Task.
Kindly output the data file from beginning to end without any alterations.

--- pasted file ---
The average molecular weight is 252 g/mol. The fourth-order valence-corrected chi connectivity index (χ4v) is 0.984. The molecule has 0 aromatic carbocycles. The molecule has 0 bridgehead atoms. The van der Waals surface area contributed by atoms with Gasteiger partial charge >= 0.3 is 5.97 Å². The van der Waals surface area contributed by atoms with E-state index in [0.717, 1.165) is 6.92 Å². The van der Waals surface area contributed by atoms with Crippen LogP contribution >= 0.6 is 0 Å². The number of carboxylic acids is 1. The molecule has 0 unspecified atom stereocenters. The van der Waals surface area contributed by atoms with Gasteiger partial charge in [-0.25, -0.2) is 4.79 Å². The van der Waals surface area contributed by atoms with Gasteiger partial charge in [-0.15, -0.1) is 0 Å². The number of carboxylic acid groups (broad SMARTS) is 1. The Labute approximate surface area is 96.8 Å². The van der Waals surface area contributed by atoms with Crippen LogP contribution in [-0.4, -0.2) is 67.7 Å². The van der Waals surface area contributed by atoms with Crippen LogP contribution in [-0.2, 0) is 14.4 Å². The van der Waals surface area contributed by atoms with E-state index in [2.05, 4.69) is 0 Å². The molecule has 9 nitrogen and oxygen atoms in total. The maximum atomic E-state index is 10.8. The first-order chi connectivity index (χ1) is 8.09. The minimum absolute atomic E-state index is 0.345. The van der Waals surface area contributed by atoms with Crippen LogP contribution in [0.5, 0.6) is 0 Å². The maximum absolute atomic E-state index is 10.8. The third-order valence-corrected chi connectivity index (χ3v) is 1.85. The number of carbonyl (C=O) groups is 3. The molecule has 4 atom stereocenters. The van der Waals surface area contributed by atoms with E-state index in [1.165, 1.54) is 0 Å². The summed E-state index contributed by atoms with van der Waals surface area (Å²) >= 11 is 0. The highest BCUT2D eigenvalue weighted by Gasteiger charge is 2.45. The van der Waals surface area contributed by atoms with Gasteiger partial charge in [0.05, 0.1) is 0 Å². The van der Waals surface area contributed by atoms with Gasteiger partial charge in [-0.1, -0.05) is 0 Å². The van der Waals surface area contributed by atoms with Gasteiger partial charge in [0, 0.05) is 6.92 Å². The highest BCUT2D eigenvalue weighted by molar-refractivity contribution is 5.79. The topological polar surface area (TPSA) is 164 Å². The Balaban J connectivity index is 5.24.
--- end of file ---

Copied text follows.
The average molecular weight is 252 g/mol. The fourth-order valence-corrected chi connectivity index (χ4v) is 0.984. The molecule has 0 aromatic carbocycles. The molecule has 0 bridgehead atoms. The van der Waals surface area contributed by atoms with Gasteiger partial charge >= 0.3 is 5.97 Å². The van der Waals surface area contributed by atoms with E-state index in [0.717, 1.165) is 6.92 Å². The van der Waals surface area contributed by atoms with Crippen LogP contribution >= 0.6 is 0 Å². The number of carboxylic acids is 1. The molecule has 0 unspecified atom stereocenters. The van der Waals surface area contributed by atoms with Gasteiger partial charge in [-0.25, -0.2) is 4.79 Å². The van der Waals surface area contributed by atoms with Gasteiger partial charge in [-0.15, -0.1) is 0 Å². The number of carboxylic acid groups (broad SMARTS) is 1. The Labute approximate surface area is 96.8 Å². The van der Waals surface area contributed by atoms with Crippen LogP contribution in [-0.4, -0.2) is 67.7 Å². The van der Waals surface area contributed by atoms with Crippen LogP contribution in [-0.2, 0) is 14.4 Å². The van der Waals surface area contributed by atoms with E-state index in [2.05, 4.69) is 0 Å². The molecule has 9 nitrogen and oxygen atoms in total. The maximum atomic E-state index is 10.8. The first-order chi connectivity index (χ1) is 8.09. The minimum absolute atomic E-state index is 0.345. The van der Waals surface area contributed by atoms with Crippen LogP contribution in [0.5, 0.6) is 0 Å². The maximum absolute atomic E-state index is 10.8. The third-order valence-corrected chi connectivity index (χ3v) is 1.85. The number of carbonyl (C=O) groups is 3. The molecule has 4 atom stereocenters. The van der Waals surface area contributed by atoms with E-state index in [1.165, 1.54) is 0 Å². The summed E-state index contributed by atoms with van der Waals surface area (Å²) >= 11 is 0. The highest BCUT2D eigenvalue weighted by Gasteiger charge is 2.45. The van der Waals surface area contributed by atoms with Gasteiger partial charge in [0.05, 0.1) is 0 Å². The van der Waals surface area contributed by atoms with Gasteiger partial charge in [-0.1, -0.05) is 0 Å². The van der Waals surface area contributed by atoms with Gasteiger partial charge in [0, 0.05) is 6.92 Å². The highest BCUT2D eigenvalue weighted by molar-refractivity contribution is 5.79. The topological polar surface area (TPSA) is 164 Å². The Balaban J connectivity index is 5.24.